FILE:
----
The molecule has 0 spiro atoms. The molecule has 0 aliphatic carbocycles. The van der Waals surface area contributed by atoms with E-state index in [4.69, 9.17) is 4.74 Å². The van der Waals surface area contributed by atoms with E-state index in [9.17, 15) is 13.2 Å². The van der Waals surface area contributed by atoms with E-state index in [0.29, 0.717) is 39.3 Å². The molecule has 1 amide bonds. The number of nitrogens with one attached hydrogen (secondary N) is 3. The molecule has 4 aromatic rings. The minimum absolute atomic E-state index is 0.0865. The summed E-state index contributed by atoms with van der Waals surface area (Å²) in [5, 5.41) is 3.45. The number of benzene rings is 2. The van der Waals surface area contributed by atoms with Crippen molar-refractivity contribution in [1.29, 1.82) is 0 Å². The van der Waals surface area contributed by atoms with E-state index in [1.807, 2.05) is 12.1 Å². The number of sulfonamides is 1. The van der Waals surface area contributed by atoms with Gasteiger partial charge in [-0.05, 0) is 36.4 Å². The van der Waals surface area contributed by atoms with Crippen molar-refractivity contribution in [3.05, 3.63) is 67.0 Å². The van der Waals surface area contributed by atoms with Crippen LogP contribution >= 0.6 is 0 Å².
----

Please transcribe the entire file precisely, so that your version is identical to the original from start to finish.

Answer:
The molecule has 0 spiro atoms. The molecule has 0 aliphatic carbocycles. The van der Waals surface area contributed by atoms with E-state index in [4.69, 9.17) is 4.74 Å². The van der Waals surface area contributed by atoms with E-state index in [9.17, 15) is 13.2 Å². The van der Waals surface area contributed by atoms with E-state index in [0.29, 0.717) is 39.3 Å². The molecule has 1 amide bonds. The number of nitrogens with one attached hydrogen (secondary N) is 3. The molecule has 4 aromatic rings. The minimum absolute atomic E-state index is 0.0865. The summed E-state index contributed by atoms with van der Waals surface area (Å²) in [5, 5.41) is 3.45. The number of benzene rings is 2. The van der Waals surface area contributed by atoms with Crippen molar-refractivity contribution in [1.29, 1.82) is 0 Å². The van der Waals surface area contributed by atoms with E-state index in [1.807, 2.05) is 12.1 Å². The number of sulfonamides is 1. The van der Waals surface area contributed by atoms with Gasteiger partial charge in [-0.05, 0) is 36.4 Å². The van der Waals surface area contributed by atoms with Crippen molar-refractivity contribution in [3.05, 3.63) is 67.0 Å². The van der Waals surface area contributed by atoms with Crippen LogP contribution >= 0.6 is 0 Å².